He criticises Spengler's insistence on incomprehensibility. There is something in this. But in history there Do seem to be principles of development that take time to reach full articulation, He sees Spengler as a vulgar populist.

Ulysses, what to be made of it? Sterne, Rabelais behind it. Could it be that what Joyce expresses is actually a genuinely Nietzschean affirmation? That through all the tedium he is actually on the right track?

Bergsonian futurism, the political impulse Lewis identifies.

His pertinent criticism of Spengler. That despite the all pervasions of the Faustian, Spinoza as a Jew is described as being outside it, suggesting perhaps that race is more important. Also that there may have been other outsiders.

Lewis, Mcluhan. Ideas of decadence. Ideas of the significance of certain cultural movements,. How what seems very convincing can be one sided or wrong. Forces of decadence. Seemingly the whole meaning of some phenomenon. Seeming logic we can give it.

Yet in a slightly different context, it may provide a counter in a different game.

Lewis and Mcluhan see much the same kind of thing. But it may not be altogether what is there.

The philosophical pattern that Lewis sees as underlying, might not be the only pattern it is possible to discern. But that would not be a trite observation., Because it is very significant how convincing a lot of his material is. It has the convincingness of self sufficient ideology, it really comes alive.

Science as magic. All ideas operate in the way of magic.

Comes alive, not just as a speculative hypothesis, but as a whole way of experience.

So in getting to criticise this, perhaps we can get down to some nodal point of plausibility’

Where the way of seeming is revealed in its full seemingness.

Lewis on God. His paradoxical inversion of Kant.

His reference to William James Varieties of Religious Experience.

Consider the effect of the idea upon experience. The books I read up to age 18, when I had my first acid trip. The crude, popular theosophy, all the ideas that nevertheless gave rise to powerful individual vision. Accepted ideas can work very powerfully, however open to criticism they may be in an intellectual sense. They can work as a kind of plunder.

Say western man has this urge to plunder the treasures of the east. Feed himself the right idea, and it is possible for his to do so.

All the books analysing the decadence of modern ideas. Presumably one could go back a long way. Decadence is what frustrates one’s own projects.

Relativity. Russell quoted as saying it gives support to Berkeley. This strange hybrid world, part idealist, part materialist.

Nietzsche, says Lewis, gives a certificate of blue blood, But Bergson excites through his bestowal of a certificate of reality. Memory is dead, he promotes the idea of the superiority of action, Which people find very exhilarating and exciting.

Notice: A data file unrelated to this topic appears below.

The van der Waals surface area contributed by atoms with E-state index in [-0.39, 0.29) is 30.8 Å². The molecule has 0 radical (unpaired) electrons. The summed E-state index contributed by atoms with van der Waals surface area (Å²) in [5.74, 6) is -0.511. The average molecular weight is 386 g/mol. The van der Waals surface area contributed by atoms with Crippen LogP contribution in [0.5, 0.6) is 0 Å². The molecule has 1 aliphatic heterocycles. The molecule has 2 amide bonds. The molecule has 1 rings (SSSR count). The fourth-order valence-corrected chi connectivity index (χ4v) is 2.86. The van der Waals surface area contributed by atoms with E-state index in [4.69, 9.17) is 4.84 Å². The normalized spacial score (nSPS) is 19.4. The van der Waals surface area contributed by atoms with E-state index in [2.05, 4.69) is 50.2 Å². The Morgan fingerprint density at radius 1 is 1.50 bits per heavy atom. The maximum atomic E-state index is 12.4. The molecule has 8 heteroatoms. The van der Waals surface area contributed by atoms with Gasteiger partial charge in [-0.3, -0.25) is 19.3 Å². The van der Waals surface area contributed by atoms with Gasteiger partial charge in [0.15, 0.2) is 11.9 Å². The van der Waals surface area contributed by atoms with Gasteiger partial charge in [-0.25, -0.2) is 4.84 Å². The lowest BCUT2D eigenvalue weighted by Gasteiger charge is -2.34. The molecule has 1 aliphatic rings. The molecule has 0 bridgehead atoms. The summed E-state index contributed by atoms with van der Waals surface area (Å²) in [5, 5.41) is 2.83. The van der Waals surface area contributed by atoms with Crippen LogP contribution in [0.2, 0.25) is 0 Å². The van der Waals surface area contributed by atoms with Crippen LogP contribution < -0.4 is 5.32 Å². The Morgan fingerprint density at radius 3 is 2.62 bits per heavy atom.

Magical power of ideas in the 20s and 30s.

Russell and the climate of relativity. Our Knowledge of the External World. Lewis’s interesting criticisms of Russell. What he says about his fickle mind.

Political motive behind Bergsonism. The exaltation of action over the life of leisure. Active hostility to the life of leisure.

Magical power of ideas. Irrespective of whether we think of them as true or not. To see some good in Bergson. Liberation from the seeming necessity of the opposite view. A different style of ecstasy, which proves something or other. It proves that ecstasy need not be tied to memory, or concepts of memory. New Rousseauism.

Russell, Broad, and the consequences of relativity. All the ideas that Wittgenstein was concerned to put right.

It is a shame that Lewis, having written such a good book, spoiled things by getting into some bad causes.

All these ideas of the twenties and thirties. In one sense decadent, in another fertile and productive.

Bergsonism. Idea of where reality is situated. Reality is like god, like belief in God.

.Ideas, values, as forms of life. As forms of life they are hardly susceptible to knowledge. Lewis says something about Alexander’s views on truth and reality. The real not being necessarily the true or vice versa. They struggle against each other. Their individual viability is not in question,

Am 258 In Art of Being Ruled as in Time and Western Man, for the first few chapters it is not clear what he is driving at.

He is obviously very distressed by mass culture. Like Mcluhan he feels it is to an extent inescapable, and feels he has to go along with it to some extent.